I expect my reaction to Facebook’s Oculus VR acquisition was just as dumbfounded as yours. But more than anything, it annoyed me. It annoyed me because, as an early advocate of Oculus Rift, I’ve watched a Kickstarter success evolve into a thriving passion project that has the potential to change the way we game.
And it just handed itself over to a data-chomping, Farmville-loving conglomerate before even getting off the ground.
But this isn’t just about Facebook and Oculus. It feels like it’s becoming rarer to see promising smaller players evolve into something much bigger without being snapped up by a Goliath first.
Nest and Google. Instagram and Facebook. Nokia and Microsoft. Oh yeah, and Facebook and Whatsapp.
Nothing is sacred. Everything is an asset waiting to be scooped up and it’s going to get more aggressive as we phase out of a recession.
I don’t want to live in a world where Google, Apple and Facebook need to own everything. Nest had the potential to be huge as an independent entity, as did Oculus. Imagine how many more $ each could have had to their name in a few years time had they gone it alone. They’d also be very different companies.
Buy, buy, buy
But it’s also bad news for the competition. Facebook has just made a reasonably level playing field pretty uneven, meaning it may now be a lot more difficult for other VR companies to jump in (Sony’s Project Morpheus possibly less so, given that it’s built solely for the PS4). Just look at Spotify’s purchase of The Echo Nest and the ramifications that’s already having for Rdio and other music services.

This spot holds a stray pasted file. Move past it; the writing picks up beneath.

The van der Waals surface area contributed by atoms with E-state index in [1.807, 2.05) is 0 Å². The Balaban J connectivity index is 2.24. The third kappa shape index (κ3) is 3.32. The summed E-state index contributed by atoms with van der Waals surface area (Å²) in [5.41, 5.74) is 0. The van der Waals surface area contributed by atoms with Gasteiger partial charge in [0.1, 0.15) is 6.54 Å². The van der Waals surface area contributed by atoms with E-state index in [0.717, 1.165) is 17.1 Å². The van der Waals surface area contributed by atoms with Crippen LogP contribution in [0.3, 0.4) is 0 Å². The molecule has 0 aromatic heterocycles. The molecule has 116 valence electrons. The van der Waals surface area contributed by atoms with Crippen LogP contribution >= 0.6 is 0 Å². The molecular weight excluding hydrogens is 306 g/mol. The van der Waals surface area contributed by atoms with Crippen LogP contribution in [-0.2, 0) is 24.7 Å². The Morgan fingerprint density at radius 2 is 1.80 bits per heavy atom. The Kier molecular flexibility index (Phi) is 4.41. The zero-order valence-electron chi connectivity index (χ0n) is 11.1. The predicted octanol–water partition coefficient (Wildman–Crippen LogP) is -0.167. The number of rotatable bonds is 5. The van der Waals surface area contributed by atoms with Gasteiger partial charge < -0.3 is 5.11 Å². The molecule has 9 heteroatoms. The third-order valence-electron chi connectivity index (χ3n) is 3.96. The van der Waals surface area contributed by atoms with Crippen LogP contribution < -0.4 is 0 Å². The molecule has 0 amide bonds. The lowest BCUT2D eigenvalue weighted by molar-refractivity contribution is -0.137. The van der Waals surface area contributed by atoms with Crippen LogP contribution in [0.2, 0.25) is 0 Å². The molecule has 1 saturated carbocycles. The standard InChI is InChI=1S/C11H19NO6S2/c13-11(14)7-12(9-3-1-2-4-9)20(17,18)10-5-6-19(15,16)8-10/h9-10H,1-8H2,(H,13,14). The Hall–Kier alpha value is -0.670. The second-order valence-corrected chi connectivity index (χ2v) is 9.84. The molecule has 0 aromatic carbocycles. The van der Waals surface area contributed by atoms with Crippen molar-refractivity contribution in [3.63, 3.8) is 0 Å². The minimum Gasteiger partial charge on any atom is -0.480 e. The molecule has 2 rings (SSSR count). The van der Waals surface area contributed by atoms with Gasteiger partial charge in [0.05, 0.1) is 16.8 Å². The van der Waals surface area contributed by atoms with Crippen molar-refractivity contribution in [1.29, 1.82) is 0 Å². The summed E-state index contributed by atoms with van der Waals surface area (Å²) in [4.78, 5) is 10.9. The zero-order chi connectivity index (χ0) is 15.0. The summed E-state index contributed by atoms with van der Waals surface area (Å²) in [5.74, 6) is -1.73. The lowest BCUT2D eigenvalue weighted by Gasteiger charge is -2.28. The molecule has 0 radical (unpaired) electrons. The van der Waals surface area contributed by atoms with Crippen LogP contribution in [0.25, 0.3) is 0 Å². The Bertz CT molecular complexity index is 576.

And the more it happens, the more people get paranoid about these big companies eating, processing and spitting out their data to third parties. People have become skeptical of Facebook’s respect for privacy and now Oculus stands in that shadow. It’s a shame.
Is Oculus still the virtual reality saviour for the gamers? Oculus says the day-to-day activities won’t change; I can’t help but question its independence in the long run but I hope I’m wrong.
In the conference call yesterday, Zuckerberg described Whatsapp and Oculus as “rare” entities. He’s right, and that only makes watching these acquisitions all the more disheartening.
I want to see these rarities grow into their own. Otherwise everything becomes so much less exciting.
- Still, Oculus is a great piece of kit, and here’s why